At the same time, 140 characters will never be enough, no matter how good we are at synthesising our arguments, to add proper nuance and context to arguments fragmented by world-limits and constant ‘interruptions’. In oral communication between two people sharing the same temporal and spatial context it can be hard to agree and to solve misunderstandings. It is easy to see how hard to agree and to avoid misunderstandings can be in written discussions bwtween various people tweeting disjointed elocutions both asynchronically and synchronically from different parts of the world in different time zones and going through often completely disparate situations.
So engaging in a “conversation” on Twitter does not have to mean “real-time chat”. It means being aware that there are others out there who are very different to me and who are going through very different circumstances. Many (especially famous academic Twitterers with lots of followers) tend to simply ignore all @ replies and mentions. Not engaging at all seems to be their solution to avoiding any problems, like headphone-wearing, mobile-reading commuters in a morning rush hour packed train. (I keep seeing similarities between public transportation in big cities and Twitter; I often think of the latter as becoming more a form of public transportation of content than of communication, but that argument is for another post).
I believe there is got to be an alternative to this. We need to develop new, fluid rules of engagement on Twitter, in which we can recognise each other, often directly, often indirectly, respectfully, even when we disagree. These rules need not and in my opinion should not be even written: they should be fluid and abstract; for many of us it’s just about adaptable common sense, but this kind of internationally/interculturally/interlinguistic/interdisciplinary/multitimezone common sense seems to be really scarce in practice, to be honest. Maybe sometimes it’s all about redefining our individual, subjective horizons of expectations. There can be engagement, recognition and reciprocity in forms that I/you do not necessarily recognise as such at first. I love Martin Weller’s notion of ‘shifted reciprocity’ to refer to the reciprocal, but not identical, engagement between different individuals online (The Digital Scholar, 2011).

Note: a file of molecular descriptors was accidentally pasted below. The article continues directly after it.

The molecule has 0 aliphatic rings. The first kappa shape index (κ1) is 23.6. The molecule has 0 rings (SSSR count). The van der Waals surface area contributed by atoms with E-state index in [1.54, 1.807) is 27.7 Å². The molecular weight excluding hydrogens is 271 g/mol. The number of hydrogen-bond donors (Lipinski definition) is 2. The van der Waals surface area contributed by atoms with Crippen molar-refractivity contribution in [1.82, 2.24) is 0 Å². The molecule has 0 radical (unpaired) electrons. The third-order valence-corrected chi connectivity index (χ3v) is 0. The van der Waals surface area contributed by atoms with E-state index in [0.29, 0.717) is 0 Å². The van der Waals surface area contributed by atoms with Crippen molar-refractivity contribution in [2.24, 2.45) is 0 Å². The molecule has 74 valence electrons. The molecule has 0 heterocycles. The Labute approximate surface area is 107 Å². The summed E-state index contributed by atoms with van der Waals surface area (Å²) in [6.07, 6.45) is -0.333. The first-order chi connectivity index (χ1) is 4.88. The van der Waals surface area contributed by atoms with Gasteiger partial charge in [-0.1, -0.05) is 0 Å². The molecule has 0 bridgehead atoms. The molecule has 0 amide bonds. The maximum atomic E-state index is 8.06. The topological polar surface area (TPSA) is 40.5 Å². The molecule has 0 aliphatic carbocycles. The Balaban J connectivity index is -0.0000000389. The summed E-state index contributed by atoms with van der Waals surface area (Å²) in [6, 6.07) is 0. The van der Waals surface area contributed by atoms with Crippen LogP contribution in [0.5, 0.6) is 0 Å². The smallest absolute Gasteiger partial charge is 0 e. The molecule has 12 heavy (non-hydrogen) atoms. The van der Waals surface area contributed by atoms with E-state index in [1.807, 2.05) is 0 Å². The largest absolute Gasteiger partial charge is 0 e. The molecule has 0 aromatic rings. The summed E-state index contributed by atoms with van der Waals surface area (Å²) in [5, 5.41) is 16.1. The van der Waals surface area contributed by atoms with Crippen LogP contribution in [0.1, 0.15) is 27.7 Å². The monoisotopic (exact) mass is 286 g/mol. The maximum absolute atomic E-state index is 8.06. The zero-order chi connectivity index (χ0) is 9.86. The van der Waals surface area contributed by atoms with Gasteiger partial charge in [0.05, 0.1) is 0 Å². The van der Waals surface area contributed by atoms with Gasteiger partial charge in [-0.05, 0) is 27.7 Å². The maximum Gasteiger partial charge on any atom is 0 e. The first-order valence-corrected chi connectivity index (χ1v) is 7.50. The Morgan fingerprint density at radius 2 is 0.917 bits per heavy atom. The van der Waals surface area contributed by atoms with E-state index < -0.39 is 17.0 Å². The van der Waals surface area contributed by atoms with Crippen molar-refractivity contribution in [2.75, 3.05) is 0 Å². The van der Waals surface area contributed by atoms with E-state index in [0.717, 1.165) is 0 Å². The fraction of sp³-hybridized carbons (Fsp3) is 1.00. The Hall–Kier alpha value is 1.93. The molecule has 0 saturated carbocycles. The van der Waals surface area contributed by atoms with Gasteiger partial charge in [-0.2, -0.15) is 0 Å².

Shifted reciprocity. This is the kind of conversation I talk about. Redefining the rules of engagement does not mean resorting to ignoring each other (not engaging at all), and engagement is not about expecting any given interlocutors to be always available to spend all waking hours engaged in disjointed exchanges that are very often likely not to take us anywhere. Those kinds of real-time conversations are better carried out elsewhere, to the conference, the workshop, the seminar, the chat room… or the pub.
PS. I’m aware your circumstances might be different and you might disagree or have a completely different experience of the situation I describe above.